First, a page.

Get Gotti (2023) s01e01 Episode Script

Episode 1

["Jingle Bells" playing]
[Laura A. Ward] On December 16th,
it was a holiday week.
People were out Christmas shopping.
I was sitting in my windowless office,
as I often did,
working on the Castellano case.
[reporter] Paul Castellano's
awaiting trial
in the biggest organized crime case ever.
A case that I'd worked on
for almost a year.
[reporter] Charged with murder, extortion,
drug smuggling and racketeering.
Paul Castellano was considered
the boss of bosses back in the '80s.
He was the boss
of the biggest organized crime family,
the Gambino family.
[reporter] Castellano left the federal
courthouse in lower Manhattan tonight
after posting
two million dollars bail money.
[Ward] I thought we had a slam-dunk case,
and we were putting
the final touches on it.
And all of a sudden,
my phone started to light up.
- [phone ringing]
- All my lines were lighting up.
[Eric Shawn] I was in the newsroom
at Channel 11 at the time,
and suddenly,
the police scanner started screaming
about shots fired in Midtown.
[officer on radio] Shots from
the street here around 5:20. One
- [Shawn] Over on 46th Street.
- [officer] Here on 46th street.
Right outside Sparks Steak House.
- [man 1] Is the man in the street now?
- [man 2] He's lying by his car.
[Shawn] Two people gunned down brazenly
just after five o'clock,
in Midtown during Christmas shopping.
[man on radio] The guys who did it,
they looked like male whites.
All three had tan trench coats.
[phone ringing]
[Ward] The FBI agent said,
"Laura, are you sitting down?"
And I said, "Is everything okay?"
He said, "No. Castellano is dead."
[reporter] Big Paul Castellano,
the most powerful
mafia boss in America, lies dead.
Shot multiple times
as he was getting out of his limousine
along with his bodyguard,
Tommy Bilotti.
I was floored.
I just I felt, "Oh my God."
A year's worth of work
just down the tubes.
[reporter] The king is dead.
What the fuck happened?
That's a huge deal.
That's like shooting the president.
Who would have the balls
to go kill boss of bosses?
I call my captain,
and I go, "Paul just got killed."
And he was, like,
really calm, and he goes like
The way his tone was
Like, I said, "Oh, shit," like.
And when I hung up the phone,
I said, "Fuck, they fucking did it."
[Ward] So, within a few hours of the hit
on 46th Street,
it became apparent to everybody
who had organized it,
and that was John Gotti.
[reporter] The government says
John Gotti is a cold-blooded killer,
perhaps he most ruthless
and powerful mob boss in America.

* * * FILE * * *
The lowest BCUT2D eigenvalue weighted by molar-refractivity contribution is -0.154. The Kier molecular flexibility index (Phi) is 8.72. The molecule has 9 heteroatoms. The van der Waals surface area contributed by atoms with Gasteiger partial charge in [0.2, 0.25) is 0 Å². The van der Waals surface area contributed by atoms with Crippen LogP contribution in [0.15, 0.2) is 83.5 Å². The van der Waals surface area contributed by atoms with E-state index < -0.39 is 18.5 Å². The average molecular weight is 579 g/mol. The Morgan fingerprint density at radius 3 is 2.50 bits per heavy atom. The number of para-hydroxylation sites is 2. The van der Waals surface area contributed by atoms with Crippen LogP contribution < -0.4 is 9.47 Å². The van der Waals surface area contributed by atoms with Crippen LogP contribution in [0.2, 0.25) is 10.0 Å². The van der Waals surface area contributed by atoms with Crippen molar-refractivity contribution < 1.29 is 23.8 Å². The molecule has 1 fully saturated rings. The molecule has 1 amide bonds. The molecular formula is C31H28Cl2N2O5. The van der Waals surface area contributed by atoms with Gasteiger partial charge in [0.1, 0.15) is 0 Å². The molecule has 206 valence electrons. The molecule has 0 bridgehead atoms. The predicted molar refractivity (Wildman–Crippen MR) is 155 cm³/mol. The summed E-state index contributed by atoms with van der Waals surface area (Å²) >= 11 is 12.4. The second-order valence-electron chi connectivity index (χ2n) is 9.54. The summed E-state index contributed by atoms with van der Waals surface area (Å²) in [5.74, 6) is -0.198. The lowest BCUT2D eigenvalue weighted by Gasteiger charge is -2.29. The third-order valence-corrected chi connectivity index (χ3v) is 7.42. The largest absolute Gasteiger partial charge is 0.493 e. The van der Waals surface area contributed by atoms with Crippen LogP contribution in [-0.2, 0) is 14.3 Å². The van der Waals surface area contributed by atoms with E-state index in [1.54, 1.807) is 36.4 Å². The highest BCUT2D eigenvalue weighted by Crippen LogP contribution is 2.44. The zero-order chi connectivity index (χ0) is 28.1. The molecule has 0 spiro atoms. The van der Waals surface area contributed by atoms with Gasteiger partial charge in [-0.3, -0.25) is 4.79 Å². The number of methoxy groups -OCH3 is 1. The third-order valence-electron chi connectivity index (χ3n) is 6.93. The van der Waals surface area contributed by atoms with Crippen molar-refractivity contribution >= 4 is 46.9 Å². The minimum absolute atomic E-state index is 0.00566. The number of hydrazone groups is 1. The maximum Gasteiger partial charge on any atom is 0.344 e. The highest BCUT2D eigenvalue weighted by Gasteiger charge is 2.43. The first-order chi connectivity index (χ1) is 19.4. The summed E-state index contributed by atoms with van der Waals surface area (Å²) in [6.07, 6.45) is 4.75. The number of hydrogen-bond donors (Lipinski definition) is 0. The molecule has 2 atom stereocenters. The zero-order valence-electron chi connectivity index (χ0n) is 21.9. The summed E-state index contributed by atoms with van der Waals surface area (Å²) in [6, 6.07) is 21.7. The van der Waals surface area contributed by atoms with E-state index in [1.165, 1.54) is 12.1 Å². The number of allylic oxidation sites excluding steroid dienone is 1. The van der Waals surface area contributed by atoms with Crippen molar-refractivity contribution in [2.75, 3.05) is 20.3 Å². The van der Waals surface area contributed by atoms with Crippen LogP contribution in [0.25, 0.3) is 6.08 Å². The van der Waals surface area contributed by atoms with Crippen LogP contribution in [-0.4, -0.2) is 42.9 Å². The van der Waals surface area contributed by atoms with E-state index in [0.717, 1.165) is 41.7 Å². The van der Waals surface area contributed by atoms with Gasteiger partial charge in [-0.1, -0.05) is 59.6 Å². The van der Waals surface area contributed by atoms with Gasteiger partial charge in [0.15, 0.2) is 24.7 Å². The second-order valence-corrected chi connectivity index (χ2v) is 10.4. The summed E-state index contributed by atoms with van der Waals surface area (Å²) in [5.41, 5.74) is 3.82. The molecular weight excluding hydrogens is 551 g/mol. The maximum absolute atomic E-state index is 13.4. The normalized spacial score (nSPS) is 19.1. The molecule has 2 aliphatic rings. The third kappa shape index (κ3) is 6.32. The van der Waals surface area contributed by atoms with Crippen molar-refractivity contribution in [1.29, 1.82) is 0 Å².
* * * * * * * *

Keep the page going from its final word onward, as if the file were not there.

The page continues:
Tell me about it.
John Gotti was a Marvel Superhero
before there were Marvel movies.
He was the perfect character
for the time in New York.
The mob is supposed to be
a secret organization.
He flaunted it.
He played up to the camera.
He loved being in the limelight,
and the public loved him.
It made law enforcement look incompetent.
[Anthony Ruggiano Jr.]
He didn't give a fuck about the FBI.
He didn't give a fuck if you got arrested,
if you went to prison.
This was a slap in the face
of the federal government.
[Ruggiano] He was a killer.
He was a gangster.
We owned the fucking city.
[Ward] And now we were gonna try
to take him down.
No other way to put it. Get Gotti.
[John Gotti speaking]
["Call Me" by Blondie playing]
Color me your color, baby ♪
Color me your car ♪
[Andrea Giovino] New York in the '80s
was a perfect time to be a criminal.
Like, you can get away with everything.
You've got away with murders,
drug deals, extortion.
We owned New York.
There's nothing
you couldn't get away with. Nothing.
We're making millions on the streets.
Everything was about mink coats, jewelry.
Everything about that reeked glamour.
- Yeah.
- Wow.
People looked like,
"This is unbelievable."
Who wouldn't want to be us?
Who wouldn't want to be a criminal?
Call me ♪
John Gotti portrayed all of that.
He was a man to be feared.
[police sirens wailing]
[reporter] There is a dragnet out for
the hitman who executed mafia godfather
Paul Castellano.
[George Gabriel] In 1985,
I was about 29, 30 years old.
Had been on the Bureau
for just about five years.
The Paul Castellano homicide case,
that's a really big deal.
[radio squawking]
We're busy trying to see
if we can make the case on the street.
We were fortunate that we had informants
close to the inner circle
telling us that Gotti was behind it,
and many of the shooters
who were involved.
The problem is they cannot come out
and testify and tell the truth.
You're gonna get exposed.
So it's, "Сan we find witnesses
that will pick any of these guys out?"
People didn't talk. No. No way.
Who's gonna say, "Yeah, I saw something"?
You'd have to be a moron
because your days are gonna be numbered.
They're afraid.
They know what the mob can do to them.
[reporter] Not for 50 years
has New York seen a mob murder
of this great a magnitude.
[Sal Polisi] When I heard about the 1985
Castellano assassination, the whack,
it had John Gotti written all over it,
because that's who he was.
Gotti and I, we came up
the ranks together through the '70s.
We robbed trucks together
with Tommy DeSimone.
The same Tommy that was in Goodfellas,
the character Pesci played.
What do you mean, "Don't be like"
Working your way up in the mob,
you had to do a murder, something.
And then you would be looked at
like a potential made man.
John Gotti had a lot of guts,
a lot of balls.
He was willing to commit a murder
and not ask no questions.
The boss tells you
to do something, you do it.
[Polisi] James McBratney
was a tough guy from Staten Island
whose crew was kidnapping Italian mob guys
and holding them for ransom.
So the word went out,
and John Gotti got the assignment
to go kill this McBratney guy.
And John and two other people
went out to Staten Island
and killed him in the bar.
[reporter] The three men struggled
with McBratney.
Then, with sudden fury,
one, two, three, gunshots explode.
Jimmy McBratney is dead.
The three men flee.
John got arrested for it.
[prison door clanking]
He went to jail. And he came out in '77.
That's when he became a made guy.
[Ruggiano] He got straightened out.
He got his button.
You know, he's a friend now.
There's all kinds
of little slang things and terminologies,
but they all mean he became
a made member of a crime family.
He was projecting that he was gonna be